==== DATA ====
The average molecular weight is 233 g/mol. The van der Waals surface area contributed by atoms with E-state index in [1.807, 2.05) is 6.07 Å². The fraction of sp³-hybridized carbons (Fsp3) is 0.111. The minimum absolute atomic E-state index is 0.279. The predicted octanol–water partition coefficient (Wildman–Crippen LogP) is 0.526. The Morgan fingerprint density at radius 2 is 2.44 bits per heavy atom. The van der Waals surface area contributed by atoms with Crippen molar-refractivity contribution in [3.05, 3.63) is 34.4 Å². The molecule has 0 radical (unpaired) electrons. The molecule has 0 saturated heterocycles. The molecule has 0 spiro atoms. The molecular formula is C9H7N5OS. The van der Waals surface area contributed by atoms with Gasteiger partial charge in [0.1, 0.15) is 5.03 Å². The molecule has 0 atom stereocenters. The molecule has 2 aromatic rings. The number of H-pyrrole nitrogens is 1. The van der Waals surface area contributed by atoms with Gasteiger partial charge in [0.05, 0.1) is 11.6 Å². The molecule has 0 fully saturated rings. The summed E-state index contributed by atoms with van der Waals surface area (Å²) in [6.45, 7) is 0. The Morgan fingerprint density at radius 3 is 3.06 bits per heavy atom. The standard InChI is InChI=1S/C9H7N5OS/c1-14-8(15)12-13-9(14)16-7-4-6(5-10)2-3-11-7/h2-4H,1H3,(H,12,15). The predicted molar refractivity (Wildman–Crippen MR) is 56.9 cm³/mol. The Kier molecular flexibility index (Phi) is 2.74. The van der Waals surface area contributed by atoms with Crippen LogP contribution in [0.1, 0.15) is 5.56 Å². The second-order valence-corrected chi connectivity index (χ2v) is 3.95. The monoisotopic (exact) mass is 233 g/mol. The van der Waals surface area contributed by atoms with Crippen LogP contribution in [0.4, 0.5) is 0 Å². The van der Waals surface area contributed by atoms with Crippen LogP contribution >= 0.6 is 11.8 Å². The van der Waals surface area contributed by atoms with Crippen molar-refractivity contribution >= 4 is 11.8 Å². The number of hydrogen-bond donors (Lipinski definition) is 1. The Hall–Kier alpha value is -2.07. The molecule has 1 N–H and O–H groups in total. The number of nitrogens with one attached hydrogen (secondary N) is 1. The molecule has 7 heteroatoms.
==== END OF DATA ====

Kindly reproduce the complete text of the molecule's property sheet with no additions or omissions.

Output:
The average molecular weight is 233 g/mol. The van der Waals surface area contributed by atoms with E-state index in [1.807, 2.05) is 6.07 Å². The fraction of sp³-hybridized carbons (Fsp3) is 0.111. The minimum absolute atomic E-state index is 0.279. The predicted octanol–water partition coefficient (Wildman–Crippen LogP) is 0.526. The Morgan fingerprint density at radius 2 is 2.44 bits per heavy atom. The van der Waals surface area contributed by atoms with Crippen molar-refractivity contribution in [3.05, 3.63) is 34.4 Å². The molecule has 0 radical (unpaired) electrons. The molecule has 0 saturated heterocycles. The molecule has 0 spiro atoms. The molecular formula is C9H7N5OS. The van der Waals surface area contributed by atoms with Gasteiger partial charge in [0.1, 0.15) is 5.03 Å². The molecule has 0 atom stereocenters. The molecule has 2 aromatic rings. The number of H-pyrrole nitrogens is 1. The van der Waals surface area contributed by atoms with Gasteiger partial charge in [0.05, 0.1) is 11.6 Å². The molecule has 0 fully saturated rings. The summed E-state index contributed by atoms with van der Waals surface area (Å²) in [6.45, 7) is 0. The Morgan fingerprint density at radius 3 is 3.06 bits per heavy atom. The standard InChI is InChI=1S/C9H7N5OS/c1-14-8(15)12-13-9(14)16-7-4-6(5-10)2-3-11-7/h2-4H,1H3,(H,12,15). The predicted molar refractivity (Wildman–Crippen MR) is 56.9 cm³/mol. The Kier molecular flexibility index (Phi) is 2.74. The van der Waals surface area contributed by atoms with Crippen LogP contribution in [0.1, 0.15) is 5.56 Å². The second-order valence-corrected chi connectivity index (χ2v) is 3.95. The monoisotopic (exact) mass is 233 g/mol. The van der Waals surface area contributed by atoms with Crippen LogP contribution in [0.4, 0.5) is 0 Å². The van der Waals surface area contributed by atoms with Crippen LogP contribution >= 0.6 is 11.8 Å². The van der Waals surface area contributed by atoms with Crippen molar-refractivity contribution >= 4 is 11.8 Å². The number of hydrogen-bond donors (Lipinski definition) is 1. The Hall–Kier alpha value is -2.07. The molecule has 1 N–H and O–H groups in total. The number of nitrogens with one attached hydrogen (secondary N) is 1. The molecule has 7 heteroatoms.